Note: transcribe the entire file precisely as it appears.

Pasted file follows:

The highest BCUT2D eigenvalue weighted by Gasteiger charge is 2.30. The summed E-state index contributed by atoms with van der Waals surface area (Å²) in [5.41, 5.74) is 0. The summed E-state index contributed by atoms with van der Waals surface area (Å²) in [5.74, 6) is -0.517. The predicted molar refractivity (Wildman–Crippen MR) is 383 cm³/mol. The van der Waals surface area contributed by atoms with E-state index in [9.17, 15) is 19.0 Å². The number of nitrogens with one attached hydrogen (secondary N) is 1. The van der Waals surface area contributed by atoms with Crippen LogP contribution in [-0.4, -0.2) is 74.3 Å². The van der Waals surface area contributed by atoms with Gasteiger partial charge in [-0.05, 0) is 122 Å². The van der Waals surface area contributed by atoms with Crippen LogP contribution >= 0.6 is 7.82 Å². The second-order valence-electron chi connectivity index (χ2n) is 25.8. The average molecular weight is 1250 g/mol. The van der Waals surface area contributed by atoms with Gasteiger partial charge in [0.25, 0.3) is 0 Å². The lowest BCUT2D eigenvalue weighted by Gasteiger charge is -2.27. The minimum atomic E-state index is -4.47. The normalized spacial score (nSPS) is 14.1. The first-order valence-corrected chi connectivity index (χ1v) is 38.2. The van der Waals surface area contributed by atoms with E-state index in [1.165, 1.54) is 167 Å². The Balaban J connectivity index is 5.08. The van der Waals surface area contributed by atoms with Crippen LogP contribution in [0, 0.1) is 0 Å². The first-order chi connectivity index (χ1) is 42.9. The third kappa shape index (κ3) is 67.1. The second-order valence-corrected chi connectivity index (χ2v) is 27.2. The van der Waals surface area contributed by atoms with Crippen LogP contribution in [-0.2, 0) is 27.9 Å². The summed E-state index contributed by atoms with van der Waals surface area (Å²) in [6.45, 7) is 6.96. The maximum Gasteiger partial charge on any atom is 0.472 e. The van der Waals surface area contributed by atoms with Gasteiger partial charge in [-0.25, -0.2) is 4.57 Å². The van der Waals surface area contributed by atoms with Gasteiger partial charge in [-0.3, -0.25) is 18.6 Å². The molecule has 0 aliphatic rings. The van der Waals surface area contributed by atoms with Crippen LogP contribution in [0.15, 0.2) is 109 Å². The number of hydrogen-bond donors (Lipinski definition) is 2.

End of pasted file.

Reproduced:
The highest BCUT2D eigenvalue weighted by Gasteiger charge is 2.30. The summed E-state index contributed by atoms with van der Waals surface area (Å²) in [5.41, 5.74) is 0. The summed E-state index contributed by atoms with van der Waals surface area (Å²) in [5.74, 6) is -0.517. The predicted molar refractivity (Wildman–Crippen MR) is 383 cm³/mol. The van der Waals surface area contributed by atoms with E-state index in [9.17, 15) is 19.0 Å². The number of nitrogens with one attached hydrogen (secondary N) is 1. The van der Waals surface area contributed by atoms with Crippen LogP contribution in [-0.4, -0.2) is 74.3 Å². The van der Waals surface area contributed by atoms with Gasteiger partial charge in [-0.05, 0) is 122 Å². The van der Waals surface area contributed by atoms with Crippen LogP contribution >= 0.6 is 7.82 Å². The second-order valence-electron chi connectivity index (χ2n) is 25.8. The average molecular weight is 1250 g/mol. The van der Waals surface area contributed by atoms with Gasteiger partial charge in [0.25, 0.3) is 0 Å². The lowest BCUT2D eigenvalue weighted by Gasteiger charge is -2.27. The minimum atomic E-state index is -4.47. The normalized spacial score (nSPS) is 14.1. The first-order valence-corrected chi connectivity index (χ1v) is 38.2. The van der Waals surface area contributed by atoms with E-state index in [1.165, 1.54) is 167 Å². The Balaban J connectivity index is 5.08. The van der Waals surface area contributed by atoms with Crippen LogP contribution in [0, 0.1) is 0 Å². The first-order chi connectivity index (χ1) is 42.9. The third kappa shape index (κ3) is 67.1. The second-order valence-corrected chi connectivity index (χ2v) is 27.2. The van der Waals surface area contributed by atoms with Crippen LogP contribution in [-0.2, 0) is 27.9 Å². The summed E-state index contributed by atoms with van der Waals surface area (Å²) in [6.45, 7) is 6.96. The maximum Gasteiger partial charge on any atom is 0.472 e. The van der Waals surface area contributed by atoms with Gasteiger partial charge in [-0.25, -0.2) is 4.57 Å². The van der Waals surface area contributed by atoms with Gasteiger partial charge in [-0.3, -0.25) is 18.6 Å². The molecule has 0 aliphatic rings. The van der Waals surface area contributed by atoms with Crippen LogP contribution in [0.15, 0.2) is 109 Å². The number of hydrogen-bond donors (Lipinski definition) is 2.